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The opportunity is now available for police inspectors and constables to work until the age of 60 years old under the new Compulsory Retirement Age Act, 2016. However, the decision will come with a requirement.
When the Compulsory Retirement Age bill was taken to the House of Assembly in October to raise the retirement age from 60 to 65 across the board, police officers were not included. However, at the time, Hon. Myron Walwyn, Minister of Education and Culture made a public appeal during the debate for there to be a provision for officers.
Under the existing Police Act, inspectors and constables are automatically sent home at age 55.
According to the Compulsory Retirement Act, which was gazetted in December, notwithstanding the provisions of the Police Act, the Governor may retire an inspector, a subordinate police officer or a constable from the force on or after attaining the age of fifty-five years. It further states under the provision that the Governor may, following the recommendation of the Commissioner of Police that an inspector, subordinate police officer or constable has passed a comprehensive physical examination carried out by a medical practitioner duly registered under the Medical Act, 2000, permit an inspector, subordinate police officer or constable who has attained the age of 55, to continue in the force for a period not exceeding five years, during which period the officer shall be paid a salary.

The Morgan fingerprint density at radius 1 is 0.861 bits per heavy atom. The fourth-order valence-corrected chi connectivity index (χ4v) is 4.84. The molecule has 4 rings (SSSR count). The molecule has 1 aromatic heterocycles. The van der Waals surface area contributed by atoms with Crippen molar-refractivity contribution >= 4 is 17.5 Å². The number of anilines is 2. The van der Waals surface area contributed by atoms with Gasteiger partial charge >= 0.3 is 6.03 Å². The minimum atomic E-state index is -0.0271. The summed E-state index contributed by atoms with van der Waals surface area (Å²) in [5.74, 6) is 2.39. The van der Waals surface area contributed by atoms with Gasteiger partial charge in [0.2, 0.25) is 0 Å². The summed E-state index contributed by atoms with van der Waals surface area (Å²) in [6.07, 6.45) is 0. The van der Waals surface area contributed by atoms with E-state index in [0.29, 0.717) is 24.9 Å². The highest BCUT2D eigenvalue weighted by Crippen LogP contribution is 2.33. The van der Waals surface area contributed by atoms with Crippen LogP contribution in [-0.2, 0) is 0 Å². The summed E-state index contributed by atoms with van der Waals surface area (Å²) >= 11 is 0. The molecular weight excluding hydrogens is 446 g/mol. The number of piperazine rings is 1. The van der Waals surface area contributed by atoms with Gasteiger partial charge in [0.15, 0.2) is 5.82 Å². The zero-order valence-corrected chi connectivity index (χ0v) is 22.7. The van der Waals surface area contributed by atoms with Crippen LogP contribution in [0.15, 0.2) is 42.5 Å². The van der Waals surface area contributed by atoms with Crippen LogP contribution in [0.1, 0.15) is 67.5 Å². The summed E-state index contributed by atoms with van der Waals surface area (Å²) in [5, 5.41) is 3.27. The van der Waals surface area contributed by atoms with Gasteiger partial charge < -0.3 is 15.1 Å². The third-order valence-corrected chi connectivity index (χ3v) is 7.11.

The optional provision was inserted during the committee stage discussions of the bill. The act will become law when the Governor ascents.
Minister Walwyn in October had strongly objected to the current law totally barring officers from working beyond 55.
"...There is a danger in that as well because you lose a lot of institutional knowledge and institutional history in a particular organization. I saw that happen in the police force over the years. A number of very good senior police officers went home almost like dominoes falling," he said.
Hon. Myron Walwyn, Minister of Education and Culture
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"You didn't even know they were gone. You saw them at the side of the road cooling out and ask, how come you ain't gone work, and they say you all send me home."
Minister Walwyn argued that policing is not just about running behind robbers.
"And they are going home with all that knowledge about policing…There is a major intellectual part of it, intelligence gathering that you get over time that is still very valuable to the force," he said.
He mentioned some of the good officers who were sent home, including Roy Stoutt and Mckenzie Baltimore.
"They are replaced in many instances with the younger ones. It's good to bring the younger ones, but you need to have a mix so that there is a transfer of knowledge between them," the Minister noted.
He said, "The same thing happened at the prison because there is a lot you can learn from prison work."